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Hinduism Book Recommendations


| abhyAvartin |
What do you guys think of Sri Sankaracharya's commentary on the Bhagavad Gita? My gut tells me that this could be an invaluable resource in trying to understand Advaita Vedanta.

What a wonderful question, punkdbass-ji! I would say that your gut is absolutely correct! In fact, Shankara's commentary is as Advaitic as you can get. If you want the traditional, original Advaita that was initially propounded, you can do no wrong with reading Shankara's commentary. For example, if I wanted to learn about Advaita [and, mind you, I don't know much about it at all], the first thing I would do is get as many works attributed to Shankara as I can. Most of his work is pretty much the creme de la creme of traditional, authentic, original Advaita. In fact, he pretty much "created" Advaita.


The Lost One
Hi punkdbass

When I read religious books, I'm more interested in the stories or narratives than the commentaries, though commentaries maybe very useful to help understand the religion behind the stories. I normally and often leave commentary alone.

So, perhaps straight story/translation, plus useful footnotes.
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The Lost One
मैत्रावरुणिः said:

Have a blast!

Valmiki Ramayana

Thanks, मैत्रावरुणिः .


I will be what I will be

Also, if you are still looking for an English translation of the Bhagavad Gita, I'm currently reading Eknath Easwaran's translation of the Upanishads, but he also has translations of the Bhagavad Gita and Dhammapada (these are his 3 main works). Although I havent actually read his Bhagavad Gita translation, I absolutely love his translation of the Upanishads thus far - it is extremely readible, intelligible, and although I know practically nothing about Sanskrit, this guy seems to get very good critical reception for his translations. So you may want to check him out, but otherwise that's all the help I can give.. I'm sure you could PM several of the Hindu members here to get other recommended translations.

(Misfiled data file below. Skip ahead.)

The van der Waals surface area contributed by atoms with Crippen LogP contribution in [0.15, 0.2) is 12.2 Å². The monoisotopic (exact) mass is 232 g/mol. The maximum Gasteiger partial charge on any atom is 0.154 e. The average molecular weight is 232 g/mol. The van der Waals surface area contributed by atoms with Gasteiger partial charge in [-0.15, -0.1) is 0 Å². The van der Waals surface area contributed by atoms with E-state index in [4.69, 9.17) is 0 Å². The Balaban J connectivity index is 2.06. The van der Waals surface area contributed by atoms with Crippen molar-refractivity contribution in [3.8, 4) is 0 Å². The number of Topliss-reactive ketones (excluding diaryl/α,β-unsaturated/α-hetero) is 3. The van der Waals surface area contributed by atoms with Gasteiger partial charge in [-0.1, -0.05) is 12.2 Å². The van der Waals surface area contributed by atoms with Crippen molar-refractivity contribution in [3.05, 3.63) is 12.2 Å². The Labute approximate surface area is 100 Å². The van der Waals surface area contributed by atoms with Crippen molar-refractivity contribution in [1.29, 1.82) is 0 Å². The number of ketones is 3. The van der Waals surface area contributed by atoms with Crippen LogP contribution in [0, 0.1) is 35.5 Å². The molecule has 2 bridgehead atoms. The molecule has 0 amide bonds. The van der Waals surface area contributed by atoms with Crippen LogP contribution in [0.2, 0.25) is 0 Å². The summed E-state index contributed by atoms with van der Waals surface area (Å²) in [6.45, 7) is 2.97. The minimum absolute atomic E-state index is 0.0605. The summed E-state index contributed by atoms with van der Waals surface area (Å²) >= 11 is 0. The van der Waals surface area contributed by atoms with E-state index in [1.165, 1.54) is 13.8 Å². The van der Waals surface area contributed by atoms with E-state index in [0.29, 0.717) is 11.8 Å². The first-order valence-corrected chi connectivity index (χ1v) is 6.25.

The Lost One
Thank you, punkdbass.

I was actually reading reviews, today, on Easwaran's Bhagavad Gita at Amazon. This seemed promising.


Sanatana Dharma


on the way
Does anyone know any good books that are purely practical and mean't for modern man in a western society?


New Member
I have read Valmiki Ramayana, my grandfather gifted it to me. It's really an awesome book. One must go through this once.


Hello - Im new to learning about Hinduism. Is there a particular text that would be good for an almost complete beginner to start with? I know the basics of Hinduism (the VERY basics), but I would like to start studying and learning the texts. Theres so many that Im overwhelmed and dont know where to start. Can anyone help?


Premium Member
I'd recommend 'What is Hinduism?" by the editors of Hinduism Today magazine. Along with that, I'd recommend actually going to a Hindu temple. Our religion is a practical one.